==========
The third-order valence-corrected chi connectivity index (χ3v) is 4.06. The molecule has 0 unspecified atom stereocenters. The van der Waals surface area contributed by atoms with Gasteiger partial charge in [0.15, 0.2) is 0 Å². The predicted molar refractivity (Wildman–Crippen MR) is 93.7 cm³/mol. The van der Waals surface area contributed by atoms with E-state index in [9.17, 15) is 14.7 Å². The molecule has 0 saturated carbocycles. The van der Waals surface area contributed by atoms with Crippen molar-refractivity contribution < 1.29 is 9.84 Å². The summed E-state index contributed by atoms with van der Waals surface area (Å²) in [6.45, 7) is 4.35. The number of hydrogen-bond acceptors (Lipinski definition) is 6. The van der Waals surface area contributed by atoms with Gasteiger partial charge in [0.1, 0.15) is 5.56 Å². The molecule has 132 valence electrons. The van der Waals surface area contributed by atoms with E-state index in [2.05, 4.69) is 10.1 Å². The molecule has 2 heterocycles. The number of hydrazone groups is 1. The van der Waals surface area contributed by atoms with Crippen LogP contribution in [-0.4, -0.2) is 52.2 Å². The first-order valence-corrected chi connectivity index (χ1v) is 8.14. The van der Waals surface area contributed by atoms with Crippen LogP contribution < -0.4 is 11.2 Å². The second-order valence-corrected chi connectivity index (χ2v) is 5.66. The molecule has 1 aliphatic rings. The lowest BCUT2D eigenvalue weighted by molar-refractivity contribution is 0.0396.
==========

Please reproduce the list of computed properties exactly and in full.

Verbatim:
The third-order valence-corrected chi connectivity index (χ3v) is 4.06. The molecule has 0 unspecified atom stereocenters. The van der Waals surface area contributed by atoms with Gasteiger partial charge in [0.15, 0.2) is 0 Å². The predicted molar refractivity (Wildman–Crippen MR) is 93.7 cm³/mol. The van der Waals surface area contributed by atoms with E-state index in [9.17, 15) is 14.7 Å². The molecule has 0 saturated carbocycles. The van der Waals surface area contributed by atoms with Crippen molar-refractivity contribution < 1.29 is 9.84 Å². The summed E-state index contributed by atoms with van der Waals surface area (Å²) in [6.45, 7) is 4.35. The number of hydrogen-bond acceptors (Lipinski definition) is 6. The van der Waals surface area contributed by atoms with Gasteiger partial charge in [0.1, 0.15) is 5.56 Å². The molecule has 132 valence electrons. The van der Waals surface area contributed by atoms with E-state index in [2.05, 4.69) is 10.1 Å². The molecule has 2 heterocycles. The number of hydrazone groups is 1. The van der Waals surface area contributed by atoms with Crippen LogP contribution in [-0.4, -0.2) is 52.2 Å². The first-order valence-corrected chi connectivity index (χ1v) is 8.14. The van der Waals surface area contributed by atoms with Crippen LogP contribution < -0.4 is 11.2 Å². The second-order valence-corrected chi connectivity index (χ2v) is 5.66. The molecule has 1 aliphatic rings. The lowest BCUT2D eigenvalue weighted by molar-refractivity contribution is 0.0396.